Who was Phobos?
Phobos was one of the lesser Olympian gods, the son of Ares and Aphrodite. He was the Greek personification of fear, flight and panic. Phobos personified panic, a sudden sensation of fear occurring in in individuals or large groups as mass panic, which is so strong that it prevents reason and logical thought, replacing it with overwhelming feelings of apprehension and frantic agitation. His association with Ares the god of war and Deimos the god of terror caused an outward show of fear and panic on the battlefield resulting in soldiers fleeing from the conflict due to abject terror. Phobos and Deimos were charged with the task of driving the chariot of Ares. According to ancient Greek mythology the chariot was drawn by four gold-bridled fire-breathing stallions who were called Aithon (Red-Fire), Phlogios (Flame), Konabos (Tumult) and Phobos (Fear).
Phobos and the Shield of Heracles (Hercules)
A description of Phobos is included by the Greek writer Hesiod, in the Shield of Heracles:
"In his hands he [Hercules] took his shield, all glittering: no one ever broke it with a blow or crushed it. And a wonder it was to see . . . In the centre was Phobos (Fear) worked in adamant, unspeakable, staring backwards with eyes that glowed with fire. His mouth was full of teeth in a white row, fearful and daunting..."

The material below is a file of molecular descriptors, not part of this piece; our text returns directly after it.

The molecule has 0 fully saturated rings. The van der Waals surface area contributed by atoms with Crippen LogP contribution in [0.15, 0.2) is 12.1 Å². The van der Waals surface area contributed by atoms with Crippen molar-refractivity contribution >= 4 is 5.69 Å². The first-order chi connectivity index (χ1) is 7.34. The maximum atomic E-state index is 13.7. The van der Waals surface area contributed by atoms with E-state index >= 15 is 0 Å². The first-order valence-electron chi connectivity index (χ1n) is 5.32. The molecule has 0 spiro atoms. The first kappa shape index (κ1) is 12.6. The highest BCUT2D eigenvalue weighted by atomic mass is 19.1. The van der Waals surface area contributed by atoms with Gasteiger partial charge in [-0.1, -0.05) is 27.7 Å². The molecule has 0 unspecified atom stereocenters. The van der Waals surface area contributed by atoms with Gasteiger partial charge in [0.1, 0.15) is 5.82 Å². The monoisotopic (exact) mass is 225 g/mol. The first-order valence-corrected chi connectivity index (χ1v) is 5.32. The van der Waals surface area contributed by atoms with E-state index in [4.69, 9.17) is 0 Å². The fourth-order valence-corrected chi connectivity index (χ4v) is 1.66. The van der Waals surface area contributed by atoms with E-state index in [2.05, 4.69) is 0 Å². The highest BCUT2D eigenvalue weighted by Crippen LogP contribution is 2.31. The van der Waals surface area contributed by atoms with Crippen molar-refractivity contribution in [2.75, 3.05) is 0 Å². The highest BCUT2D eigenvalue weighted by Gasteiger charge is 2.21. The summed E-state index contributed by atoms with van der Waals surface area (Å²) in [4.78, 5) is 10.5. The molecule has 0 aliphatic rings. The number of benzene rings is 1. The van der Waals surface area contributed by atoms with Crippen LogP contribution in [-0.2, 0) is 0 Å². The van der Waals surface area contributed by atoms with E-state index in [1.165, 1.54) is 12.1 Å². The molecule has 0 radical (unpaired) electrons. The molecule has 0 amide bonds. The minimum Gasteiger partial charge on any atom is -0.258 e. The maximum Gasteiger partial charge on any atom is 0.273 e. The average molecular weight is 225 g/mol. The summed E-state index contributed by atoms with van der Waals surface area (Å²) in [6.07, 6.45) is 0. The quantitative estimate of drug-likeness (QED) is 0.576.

Phobos and the Gods of War
The description by Hesiod also included other Greek Gods of war and battle including:
- Frightful Eris (Battle-Strife) who arrays the throng of men: pitiless she, for she took away the mind and senses of poor wretches who made war against the son of Zeus
- Proioxis (Onrush)
- Palioxis (Backrush)
- Homados (Tumult)
- Deimos (Terror)
- Androktasia (Slaughter)
- Kydoimos (Confusion)
- The Keres (the Death Spirits)
Phobos (Roman Counterpart was Timor)
When the Roman Empire conquered the Greeks in 146BC, the Romans assimilated various elements from other cultures and civilisations, including the gods and goddesses that were worshipped by the Ancient Greeks. Many of the Greek gods and goddesses, such as Phobos, were therefore adopted by the Romans but were given Latin names. The Roman counterpart of Phobos was Timor.